So, rather than just take them out and sticking to faster growing plants, I'm determined to win the war LOL. My 15 gallon tank has both anubias (slow) and faster ones- Java Fern, Amazon Sword and some kind of penny something or other. I don't have CO2 in that tank, but the slow growers still tend to be the ones that the algae lights on (when it does). I had a war for a long time in that tank and it is dang near crystal clear now. It still has black beard algae, the King Devil of all Devil Algae, but with pruning, Seachem Excel, and water changes I'm able to keep it in check.

I want to do the same thing with the 75 gallon, but it's just not seasoned enough for the natural balance to take place yet.

Bear in mind, that I don't mind algae on hardscape. There's a lot of green algae on rocks and the wood- I like that- it's natural looking- I HATE the hair algae, though, wherever it is and I don't like any kind of algae on the leaves of my plants.

So, I try to prune the bad leaves to make way for the good ones- that works some... I'm now also trying the hydrogen peroxide thing- we'll see how it goes. The other hair algae I had went away, both through manual removal and through some spot treatment. I'm hoping the same will happen with this stuff.

Honestly, I brought all this on myself, but I'm willing to fight the fight to have lots more "up-time" with the lighting in the tank so I can sit and stare at it.

Oh, I forgot to mention- I have monte carlo I was trying to grow as carpet. It was growing straight up with thin leaves. The vertical growth is a sign of not enough light (thus my move from 8 hours to 11 hours) and the thin leaves are a sign of not enough CO2. That's when I started messing with the dKH to make sure the saturation of CO2 is higher without having to lower the PH more (it's already at 6.6). I also bought another light because the first one doesn't have enough coverage front to back (or so I decided :D ). The monte carlo is now growing much more horizontally, so the lighting change worked (probably the intensity more than the duration, much as I hate to admit it), but the leaves are still thin. I talked to the "plant guy" at the club and he said it's weird how much the same plant will differ from tank to tank, so maybe that's just how it is for this planting.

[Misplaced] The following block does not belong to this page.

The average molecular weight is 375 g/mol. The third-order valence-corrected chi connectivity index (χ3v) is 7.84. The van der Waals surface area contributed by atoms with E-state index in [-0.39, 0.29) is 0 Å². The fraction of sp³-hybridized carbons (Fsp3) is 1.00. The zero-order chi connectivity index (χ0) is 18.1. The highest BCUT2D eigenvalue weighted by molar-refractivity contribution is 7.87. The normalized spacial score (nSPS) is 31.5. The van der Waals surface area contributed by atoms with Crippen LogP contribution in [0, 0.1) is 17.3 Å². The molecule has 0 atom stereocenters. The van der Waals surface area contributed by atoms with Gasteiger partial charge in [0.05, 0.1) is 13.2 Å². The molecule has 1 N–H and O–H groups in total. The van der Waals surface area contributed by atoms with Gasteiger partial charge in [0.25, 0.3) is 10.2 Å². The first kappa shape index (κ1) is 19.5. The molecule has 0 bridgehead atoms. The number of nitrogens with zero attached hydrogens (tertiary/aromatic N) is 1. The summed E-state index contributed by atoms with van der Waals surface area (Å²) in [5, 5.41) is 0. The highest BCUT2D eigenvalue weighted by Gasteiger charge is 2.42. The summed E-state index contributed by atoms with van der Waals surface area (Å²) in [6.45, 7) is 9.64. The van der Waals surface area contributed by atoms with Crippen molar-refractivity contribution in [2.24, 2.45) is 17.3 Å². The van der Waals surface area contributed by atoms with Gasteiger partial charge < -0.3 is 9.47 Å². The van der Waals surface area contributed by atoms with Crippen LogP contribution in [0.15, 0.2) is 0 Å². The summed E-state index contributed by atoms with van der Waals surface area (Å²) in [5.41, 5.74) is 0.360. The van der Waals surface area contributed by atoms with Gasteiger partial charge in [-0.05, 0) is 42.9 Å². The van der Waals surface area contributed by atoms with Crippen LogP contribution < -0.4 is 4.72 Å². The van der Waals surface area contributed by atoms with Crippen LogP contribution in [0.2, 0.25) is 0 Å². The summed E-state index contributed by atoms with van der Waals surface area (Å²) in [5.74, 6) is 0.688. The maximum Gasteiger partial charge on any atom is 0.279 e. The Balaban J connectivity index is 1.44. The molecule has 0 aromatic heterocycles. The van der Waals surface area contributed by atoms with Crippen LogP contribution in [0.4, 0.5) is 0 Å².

Anyway, I've learned over time that the more I have to explain stuff the more likely it is that I'm wrong- and in this case I know I am with some of this, but I'm pretty hard headed too, so I'm gonna keep after it.

I am still debating the other water change tomorrow. I'm really only supposed to do it once per week according to the EI method, but I'd like to do it once more to try and compensate for the sins of my past and see if feeding less, combined with the hydrogen peroxide killing of the algae will help tip the balance back toward the middle. I'm dang sure not going to do that all the time, LOL, so laziness will eventually kick in and I'll concede if my grand scheme of the moment doesn't work.